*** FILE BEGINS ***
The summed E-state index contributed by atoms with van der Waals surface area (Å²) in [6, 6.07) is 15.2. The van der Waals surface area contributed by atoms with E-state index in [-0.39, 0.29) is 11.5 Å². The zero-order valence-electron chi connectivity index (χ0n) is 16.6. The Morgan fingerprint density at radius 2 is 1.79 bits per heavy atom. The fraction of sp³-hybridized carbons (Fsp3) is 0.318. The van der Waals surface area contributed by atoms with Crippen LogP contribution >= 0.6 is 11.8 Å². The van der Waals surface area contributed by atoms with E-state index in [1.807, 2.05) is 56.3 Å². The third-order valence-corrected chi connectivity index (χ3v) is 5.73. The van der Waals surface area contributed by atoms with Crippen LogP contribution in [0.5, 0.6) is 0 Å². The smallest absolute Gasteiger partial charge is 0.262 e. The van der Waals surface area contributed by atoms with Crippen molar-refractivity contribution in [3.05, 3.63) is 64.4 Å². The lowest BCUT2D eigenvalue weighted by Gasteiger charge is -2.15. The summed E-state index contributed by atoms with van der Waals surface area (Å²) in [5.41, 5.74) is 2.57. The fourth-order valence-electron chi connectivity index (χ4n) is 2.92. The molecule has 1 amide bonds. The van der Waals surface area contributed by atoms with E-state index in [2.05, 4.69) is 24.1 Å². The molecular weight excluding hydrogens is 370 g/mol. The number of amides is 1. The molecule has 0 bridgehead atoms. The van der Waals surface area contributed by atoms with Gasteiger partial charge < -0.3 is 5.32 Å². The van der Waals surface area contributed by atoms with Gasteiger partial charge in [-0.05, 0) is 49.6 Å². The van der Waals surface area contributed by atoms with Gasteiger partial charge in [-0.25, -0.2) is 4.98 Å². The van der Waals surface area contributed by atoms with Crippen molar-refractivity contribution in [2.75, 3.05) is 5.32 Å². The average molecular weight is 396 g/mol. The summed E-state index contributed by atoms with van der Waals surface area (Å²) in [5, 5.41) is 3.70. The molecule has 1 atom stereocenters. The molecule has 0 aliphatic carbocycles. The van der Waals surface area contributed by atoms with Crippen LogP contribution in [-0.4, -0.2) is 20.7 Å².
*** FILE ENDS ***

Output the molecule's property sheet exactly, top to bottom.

The summed E-state index contributed by atoms with van der Waals surface area (Å²) in [6, 6.07) is 15.2. The van der Waals surface area contributed by atoms with E-state index in [-0.39, 0.29) is 11.5 Å². The zero-order valence-electron chi connectivity index (χ0n) is 16.6. The Morgan fingerprint density at radius 2 is 1.79 bits per heavy atom. The fraction of sp³-hybridized carbons (Fsp3) is 0.318. The van der Waals surface area contributed by atoms with Crippen LogP contribution >= 0.6 is 11.8 Å². The van der Waals surface area contributed by atoms with E-state index in [1.807, 2.05) is 56.3 Å². The third-order valence-corrected chi connectivity index (χ3v) is 5.73. The van der Waals surface area contributed by atoms with Crippen LogP contribution in [0.5, 0.6) is 0 Å². The smallest absolute Gasteiger partial charge is 0.262 e. The van der Waals surface area contributed by atoms with Crippen molar-refractivity contribution in [3.05, 3.63) is 64.4 Å². The lowest BCUT2D eigenvalue weighted by Gasteiger charge is -2.15. The summed E-state index contributed by atoms with van der Waals surface area (Å²) in [5.41, 5.74) is 2.57. The fourth-order valence-electron chi connectivity index (χ4n) is 2.92. The molecule has 1 amide bonds. The van der Waals surface area contributed by atoms with E-state index in [2.05, 4.69) is 24.1 Å². The molecular weight excluding hydrogens is 370 g/mol. The number of amides is 1. The molecule has 0 bridgehead atoms. The van der Waals surface area contributed by atoms with Gasteiger partial charge < -0.3 is 5.32 Å². The van der Waals surface area contributed by atoms with Gasteiger partial charge in [-0.05, 0) is 49.6 Å². The van der Waals surface area contributed by atoms with Gasteiger partial charge in [-0.25, -0.2) is 4.98 Å². The van der Waals surface area contributed by atoms with Crippen molar-refractivity contribution in [2.75, 3.05) is 5.32 Å². The average molecular weight is 396 g/mol. The summed E-state index contributed by atoms with van der Waals surface area (Å²) in [5, 5.41) is 3.70. The molecule has 1 atom stereocenters. The molecule has 0 aliphatic carbocycles. The van der Waals surface area contributed by atoms with Crippen LogP contribution in [-0.4, -0.2) is 20.7 Å².